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"Was it inevitable that the labour party grew and the liberals declined".

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"Was it inevitable that the labour party grew and the liberals declined" It seemed that this was bound to happen with the labour party growth and the liberals decline. From the period of 1906-1914 it showed that the labour party had increased in Parliament, trade union support, growing success in elections and growth in membership and party organisation and within these departments this was where the liberals declined. In fact 1906 was the most successful year for Labour in the history of the liberal administration. There were now far more working class men who had to vote and the Labour Party, which supported the working class, had a better chance of success than ever and because the conservatives and Liberals still largely represented the views of the middle and upper classes. Early historians claim that the difference between the Labour Party and the other political parties was that its principal strength lay in its extra- parliamentary organisation and in this period the organisation was strengthened, also that the ...read more.


However this was all soon to be turned around. The labour party who made impact in Parliament helped shape the legislation. The prime minister Henry Campbell Bannerman and electoral commitments of many liberal members, the government threw overboard its own more moderate and complicated Trade Union Bill and accepted the Labour Bill. This became law as the trades disputes Act of 1906. This was a major triumph for the Labour party because in the same year they supported a new workmen's compensation Act, and school meals and medical inspection acts. With this the liberals had declined because the act, labour had made would effect them in the long run and it meant that support would go over to Labour. The Labour party also gained trade union support, which grew rapidly during this period. In 1909 the miner's federation of Great Britain switched allegiance from the liberal party to the Labour party, this was very significant because it brought new members and 12 MPs joined the Labour group in Parliament, This officially destroyed the link between the liberals and the miners. ...read more.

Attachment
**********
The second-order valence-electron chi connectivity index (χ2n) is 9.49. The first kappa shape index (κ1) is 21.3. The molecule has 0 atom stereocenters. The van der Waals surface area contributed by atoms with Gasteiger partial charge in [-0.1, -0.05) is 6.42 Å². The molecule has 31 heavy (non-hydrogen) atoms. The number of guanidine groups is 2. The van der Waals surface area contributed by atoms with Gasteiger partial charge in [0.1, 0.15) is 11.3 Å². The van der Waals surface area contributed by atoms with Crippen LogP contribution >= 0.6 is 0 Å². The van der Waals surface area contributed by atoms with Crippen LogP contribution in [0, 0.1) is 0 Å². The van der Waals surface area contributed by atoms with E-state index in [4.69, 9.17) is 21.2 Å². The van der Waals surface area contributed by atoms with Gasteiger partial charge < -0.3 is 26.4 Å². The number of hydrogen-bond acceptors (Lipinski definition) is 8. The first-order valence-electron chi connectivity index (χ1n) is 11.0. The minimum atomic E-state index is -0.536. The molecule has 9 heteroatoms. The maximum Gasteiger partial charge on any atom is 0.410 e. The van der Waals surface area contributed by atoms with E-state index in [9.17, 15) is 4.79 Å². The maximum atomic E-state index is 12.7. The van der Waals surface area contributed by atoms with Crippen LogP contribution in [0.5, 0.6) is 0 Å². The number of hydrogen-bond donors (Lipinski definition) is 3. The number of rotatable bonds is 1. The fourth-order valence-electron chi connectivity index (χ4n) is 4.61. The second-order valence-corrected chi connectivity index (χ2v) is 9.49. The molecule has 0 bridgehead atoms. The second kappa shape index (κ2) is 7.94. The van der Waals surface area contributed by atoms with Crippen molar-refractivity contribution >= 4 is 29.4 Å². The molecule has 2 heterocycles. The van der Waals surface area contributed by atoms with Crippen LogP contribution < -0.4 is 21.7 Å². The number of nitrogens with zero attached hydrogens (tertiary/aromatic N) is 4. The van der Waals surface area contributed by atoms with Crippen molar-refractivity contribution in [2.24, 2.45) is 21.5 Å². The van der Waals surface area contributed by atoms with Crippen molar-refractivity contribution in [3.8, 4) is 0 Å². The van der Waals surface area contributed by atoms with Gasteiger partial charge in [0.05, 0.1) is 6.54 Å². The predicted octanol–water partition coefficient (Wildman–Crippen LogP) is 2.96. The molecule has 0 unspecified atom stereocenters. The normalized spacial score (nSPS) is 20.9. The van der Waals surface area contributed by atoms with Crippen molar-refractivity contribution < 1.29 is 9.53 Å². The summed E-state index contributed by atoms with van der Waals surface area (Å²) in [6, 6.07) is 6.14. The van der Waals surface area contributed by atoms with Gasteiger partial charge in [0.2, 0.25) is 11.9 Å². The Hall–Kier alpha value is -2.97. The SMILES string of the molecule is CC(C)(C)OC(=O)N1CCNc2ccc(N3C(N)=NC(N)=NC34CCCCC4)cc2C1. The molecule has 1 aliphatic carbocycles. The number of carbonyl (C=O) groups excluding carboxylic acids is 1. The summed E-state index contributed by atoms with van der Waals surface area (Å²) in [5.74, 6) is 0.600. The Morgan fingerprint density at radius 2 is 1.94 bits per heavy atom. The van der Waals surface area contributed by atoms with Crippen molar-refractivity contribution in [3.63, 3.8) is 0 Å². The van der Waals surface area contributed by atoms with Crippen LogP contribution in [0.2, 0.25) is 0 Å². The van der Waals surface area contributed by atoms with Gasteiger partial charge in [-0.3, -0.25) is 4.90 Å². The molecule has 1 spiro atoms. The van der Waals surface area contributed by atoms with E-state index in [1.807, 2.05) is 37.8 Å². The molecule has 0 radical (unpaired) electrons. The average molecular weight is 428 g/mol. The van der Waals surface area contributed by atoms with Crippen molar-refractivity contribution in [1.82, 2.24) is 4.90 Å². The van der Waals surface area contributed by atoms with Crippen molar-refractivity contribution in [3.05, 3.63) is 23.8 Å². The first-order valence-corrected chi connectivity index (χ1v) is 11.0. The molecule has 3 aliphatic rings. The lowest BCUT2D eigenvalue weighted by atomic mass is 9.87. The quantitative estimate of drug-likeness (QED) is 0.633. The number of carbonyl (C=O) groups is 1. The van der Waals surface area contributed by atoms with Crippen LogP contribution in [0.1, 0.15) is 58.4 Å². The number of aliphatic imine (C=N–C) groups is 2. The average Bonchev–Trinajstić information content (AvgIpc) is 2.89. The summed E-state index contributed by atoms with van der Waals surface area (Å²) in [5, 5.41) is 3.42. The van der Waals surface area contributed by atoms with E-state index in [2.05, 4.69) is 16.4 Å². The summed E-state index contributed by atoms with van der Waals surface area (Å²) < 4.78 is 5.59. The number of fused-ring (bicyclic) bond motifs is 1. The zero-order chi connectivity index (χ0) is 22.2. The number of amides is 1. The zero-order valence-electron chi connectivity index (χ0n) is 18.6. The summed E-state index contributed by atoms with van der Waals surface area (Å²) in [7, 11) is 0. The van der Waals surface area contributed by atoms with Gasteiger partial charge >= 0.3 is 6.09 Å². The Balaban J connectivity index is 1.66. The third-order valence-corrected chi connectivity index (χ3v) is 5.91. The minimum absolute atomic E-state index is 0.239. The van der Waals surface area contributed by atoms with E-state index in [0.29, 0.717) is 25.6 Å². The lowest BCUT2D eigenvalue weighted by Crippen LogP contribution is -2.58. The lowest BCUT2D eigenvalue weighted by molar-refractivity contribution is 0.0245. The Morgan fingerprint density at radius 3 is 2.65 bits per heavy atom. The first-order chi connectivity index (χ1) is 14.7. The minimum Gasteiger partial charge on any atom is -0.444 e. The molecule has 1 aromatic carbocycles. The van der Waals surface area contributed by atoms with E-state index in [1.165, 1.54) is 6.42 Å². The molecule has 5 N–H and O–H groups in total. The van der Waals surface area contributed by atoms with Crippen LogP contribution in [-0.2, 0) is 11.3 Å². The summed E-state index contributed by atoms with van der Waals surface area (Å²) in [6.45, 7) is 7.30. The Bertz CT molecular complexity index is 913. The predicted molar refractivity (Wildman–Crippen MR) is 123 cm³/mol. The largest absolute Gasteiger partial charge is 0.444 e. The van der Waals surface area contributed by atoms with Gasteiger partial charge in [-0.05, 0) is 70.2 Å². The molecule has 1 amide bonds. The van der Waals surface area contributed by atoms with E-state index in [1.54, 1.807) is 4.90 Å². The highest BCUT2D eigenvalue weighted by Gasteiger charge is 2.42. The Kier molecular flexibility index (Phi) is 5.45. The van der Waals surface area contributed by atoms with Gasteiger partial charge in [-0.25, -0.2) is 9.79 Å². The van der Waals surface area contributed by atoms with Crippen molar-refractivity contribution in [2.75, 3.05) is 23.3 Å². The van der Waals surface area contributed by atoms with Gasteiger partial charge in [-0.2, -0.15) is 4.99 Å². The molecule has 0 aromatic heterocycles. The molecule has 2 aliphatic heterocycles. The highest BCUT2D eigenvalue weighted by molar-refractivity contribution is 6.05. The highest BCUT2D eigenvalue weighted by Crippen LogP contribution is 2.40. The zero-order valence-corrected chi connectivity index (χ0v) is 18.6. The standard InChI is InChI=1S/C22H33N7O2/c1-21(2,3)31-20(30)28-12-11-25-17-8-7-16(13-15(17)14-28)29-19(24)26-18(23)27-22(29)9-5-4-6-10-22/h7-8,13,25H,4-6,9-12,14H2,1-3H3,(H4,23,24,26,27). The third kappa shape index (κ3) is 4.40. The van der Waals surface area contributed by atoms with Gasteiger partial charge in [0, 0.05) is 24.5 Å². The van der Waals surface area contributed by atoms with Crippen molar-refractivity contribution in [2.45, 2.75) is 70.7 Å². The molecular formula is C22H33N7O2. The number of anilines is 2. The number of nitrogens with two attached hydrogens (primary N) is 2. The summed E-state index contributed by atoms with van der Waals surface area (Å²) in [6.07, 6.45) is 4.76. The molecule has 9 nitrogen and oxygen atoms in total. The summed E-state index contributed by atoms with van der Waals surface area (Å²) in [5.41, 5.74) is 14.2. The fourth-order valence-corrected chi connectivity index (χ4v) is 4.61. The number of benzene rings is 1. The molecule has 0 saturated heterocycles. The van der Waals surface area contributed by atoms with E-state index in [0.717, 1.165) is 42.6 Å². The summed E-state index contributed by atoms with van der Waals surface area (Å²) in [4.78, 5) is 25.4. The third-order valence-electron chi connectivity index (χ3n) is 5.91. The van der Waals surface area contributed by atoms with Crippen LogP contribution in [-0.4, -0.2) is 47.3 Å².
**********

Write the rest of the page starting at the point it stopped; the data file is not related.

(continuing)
The greatest source was the trade unions. The decision of the miner's federation brought in 550,000 new members. The parliamentary labour party had become more effectively organised from 1911, improved finances after the trade union act meant that the party was able to employ more officials and put up more candidates. The labour party organisational structure, set up in every constituency, so as the labour party continued to grow the liberals were declining. This was mainly due to the fact that the liberals were not extending their appeal to the people. In conclusion it was inevitable that the Labour Party grew and the liberal party declined. The liberal party with the organisational weaknesses, failure in local elections, its continuing links with middle-class nonconformists and its general inability to adapt itself to working class needs and aspirations continued to decline. The labour party grew rapidly with massive support from the trade unions and succeeded in organising their party. This had contributed to the growth of the Labour party success. ...read more.

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